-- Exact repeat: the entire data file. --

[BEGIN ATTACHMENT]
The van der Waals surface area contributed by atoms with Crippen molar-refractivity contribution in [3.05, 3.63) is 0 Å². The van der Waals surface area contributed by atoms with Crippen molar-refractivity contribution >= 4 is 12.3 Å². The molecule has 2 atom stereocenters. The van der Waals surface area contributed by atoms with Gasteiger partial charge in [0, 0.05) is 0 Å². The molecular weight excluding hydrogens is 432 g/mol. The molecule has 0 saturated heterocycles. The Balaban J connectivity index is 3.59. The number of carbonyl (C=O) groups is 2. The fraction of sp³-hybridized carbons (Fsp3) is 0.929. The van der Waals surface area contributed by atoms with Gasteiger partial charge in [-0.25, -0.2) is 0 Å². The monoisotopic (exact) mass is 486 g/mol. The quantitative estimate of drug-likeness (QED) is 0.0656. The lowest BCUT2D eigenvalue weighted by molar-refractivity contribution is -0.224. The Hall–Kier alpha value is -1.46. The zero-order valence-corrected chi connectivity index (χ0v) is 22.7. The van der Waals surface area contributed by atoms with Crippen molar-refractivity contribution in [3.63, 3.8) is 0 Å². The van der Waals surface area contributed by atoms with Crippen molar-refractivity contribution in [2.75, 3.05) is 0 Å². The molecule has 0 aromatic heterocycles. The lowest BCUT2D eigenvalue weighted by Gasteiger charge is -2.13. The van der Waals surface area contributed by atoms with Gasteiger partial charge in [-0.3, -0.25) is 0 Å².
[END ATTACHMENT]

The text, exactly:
The van der Waals surface area contributed by atoms with Crippen molar-refractivity contribution in [3.05, 3.63) is 0 Å². The van der Waals surface area contributed by atoms with Crippen molar-refractivity contribution >= 4 is 12.3 Å². The molecule has 2 atom stereocenters. The van der Waals surface area contributed by atoms with Gasteiger partial charge in [0, 0.05) is 0 Å². The molecular weight excluding hydrogens is 432 g/mol. The molecule has 0 saturated heterocycles. The Balaban J connectivity index is 3.59. The number of carbonyl (C=O) groups is 2. The fraction of sp³-hybridized carbons (Fsp3) is 0.929. The van der Waals surface area contributed by atoms with Gasteiger partial charge in [-0.25, -0.2) is 0 Å². The monoisotopic (exact) mass is 486 g/mol. The quantitative estimate of drug-likeness (QED) is 0.0656. The lowest BCUT2D eigenvalue weighted by molar-refractivity contribution is -0.224. The Hall–Kier alpha value is -1.46. The zero-order valence-corrected chi connectivity index (χ0v) is 22.7. The van der Waals surface area contributed by atoms with Crippen molar-refractivity contribution in [3.63, 3.8) is 0 Å². The van der Waals surface area contributed by atoms with Crippen molar-refractivity contribution in [2.75, 3.05) is 0 Å². The molecule has 0 aromatic heterocycles. The lowest BCUT2D eigenvalue weighted by Gasteiger charge is -2.13. The van der Waals surface area contributed by atoms with Gasteiger partial charge in [-0.3, -0.25) is 0 Å².